In which our hero encounters the giant of emptiness.
He took the bus home from work. It was well past rush hour and only a handful of tired people were scattered throughout the bus, their heads pointed down into the glow of cellphones.
At the third stop a tall, old man got on, craning his head to keep it from bumping against the ceiling. He was wearing a cream colored shirt with a brown vest and brown pinstriped pants. The clothes looked old and faded and they were too wide for his frame. The old man was slim and ethereal looking and the clothes seemed more to be wearing him rather than the other way around. As he walked down the center aisle he held on to the little handles dangling from ceiling as though he were climbing through a jungle gym.
The old man chose the seat next to him. Even sitting down he was a little too tall for the bus, but rather than bending his head he just allowed the crown of his head to press against the metal ceiling. In his periphery he could only make out the old man’s hands, which rested firmly on his knees. They were veiny and liver spotted with a delicate thinness that drooped slightly off the framework of his bones. There is a slight shake to the man’s right hand that seemed involuntary, but otherwise he sat very still with his whole posture pointed forward and his attention on some fixed point beyond the windshield.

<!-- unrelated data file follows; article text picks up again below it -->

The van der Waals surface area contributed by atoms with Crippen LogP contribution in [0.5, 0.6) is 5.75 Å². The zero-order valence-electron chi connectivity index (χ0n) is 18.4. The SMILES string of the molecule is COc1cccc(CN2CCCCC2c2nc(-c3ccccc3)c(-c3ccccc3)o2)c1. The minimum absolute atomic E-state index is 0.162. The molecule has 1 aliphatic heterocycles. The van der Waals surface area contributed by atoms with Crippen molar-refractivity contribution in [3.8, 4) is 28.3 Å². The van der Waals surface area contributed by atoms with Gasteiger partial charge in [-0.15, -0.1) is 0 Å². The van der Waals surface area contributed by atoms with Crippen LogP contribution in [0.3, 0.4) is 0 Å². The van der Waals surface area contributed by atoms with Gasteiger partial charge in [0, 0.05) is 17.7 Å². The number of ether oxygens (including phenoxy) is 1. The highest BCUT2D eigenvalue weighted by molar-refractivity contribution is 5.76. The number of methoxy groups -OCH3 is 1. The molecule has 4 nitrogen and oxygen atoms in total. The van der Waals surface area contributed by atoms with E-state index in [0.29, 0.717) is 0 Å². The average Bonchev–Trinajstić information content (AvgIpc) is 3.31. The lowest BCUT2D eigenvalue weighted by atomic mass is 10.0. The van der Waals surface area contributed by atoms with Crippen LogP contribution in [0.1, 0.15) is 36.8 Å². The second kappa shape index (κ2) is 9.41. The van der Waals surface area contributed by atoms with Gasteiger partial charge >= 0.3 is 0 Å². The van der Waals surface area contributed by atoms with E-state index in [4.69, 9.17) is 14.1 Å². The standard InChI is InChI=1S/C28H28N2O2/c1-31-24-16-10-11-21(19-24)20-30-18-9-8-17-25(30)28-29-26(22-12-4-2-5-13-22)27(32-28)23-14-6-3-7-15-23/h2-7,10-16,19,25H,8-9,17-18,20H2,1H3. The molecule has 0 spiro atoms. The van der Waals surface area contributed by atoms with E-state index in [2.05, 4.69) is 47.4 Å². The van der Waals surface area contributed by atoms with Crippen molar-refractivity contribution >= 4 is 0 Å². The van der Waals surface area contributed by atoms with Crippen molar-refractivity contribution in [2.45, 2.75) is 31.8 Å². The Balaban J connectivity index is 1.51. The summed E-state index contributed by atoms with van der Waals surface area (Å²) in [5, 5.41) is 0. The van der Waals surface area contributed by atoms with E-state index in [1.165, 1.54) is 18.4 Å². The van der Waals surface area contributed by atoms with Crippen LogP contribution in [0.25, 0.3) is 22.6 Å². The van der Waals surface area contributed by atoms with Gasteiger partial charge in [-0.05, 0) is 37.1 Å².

At some point during the ride the man pulled out a soft candy and very delicately unwrapped it. In the old man’s huge fingers the candy seemed like a pebble and he was surprised at the delicacy and deftness with which the man could pull open the plastic. The old man placed the candy in his mouth and very slowly began to suck on it, pushing it back and forth with his tongue knocking it against his teeth and the insides of his cheeks. There was something animalistic about this sucking sound, something that reminded him of how cows or horses eat.
After a while of furtively staring at the man’s face he began to realize that the old man seemed completely unaware of him. There was something in the man’s gaze that seemed to pull all significance and substance out of the world. Looking in the old man’s profile—the vacant eye lodged deeply into its socket; the deep, dry grooves crossing the firm brow and loose jowl; the undulations of the cheek as the soft spherical candy crossed back and forth into it’s pocket—he felt himself hollow out. For a long, lingering second everything—his work, his phone, the dull ache in his back and shoulders, the slight dizziness in his eyes from staring at a computer all day, Anise, Lily, his mother, his thoughts, his sense of time, the bus, the passengers, the yellow handles dangling from the ceiling—transformed into a hum that passed through his ears like a taut, diaphanous string suspended above a dark emptiness.
Suddenly, the bus came to a sharp stop and pushed him out of this hypnotic state. The old man very slowly got up and moved into the isle, turning to exit through the back door. Before he moved out of the aisle, though, the old man turned only his head to stare at him for a moment. The old man looked at him with an empty gaze emanating from his cocked head and the two stared at each other with the perplexity of deer. After a moment the old man very delicately opened his mouth and spit the thin remainder of his candy on the floor beside his foot.
“It’s incredibly rude to stare.”
Then, grabbing onto the yellow handles with both hands, the old man slowly made his way to the exit.
Image Source: Urbane Legend via Wikimedia Commons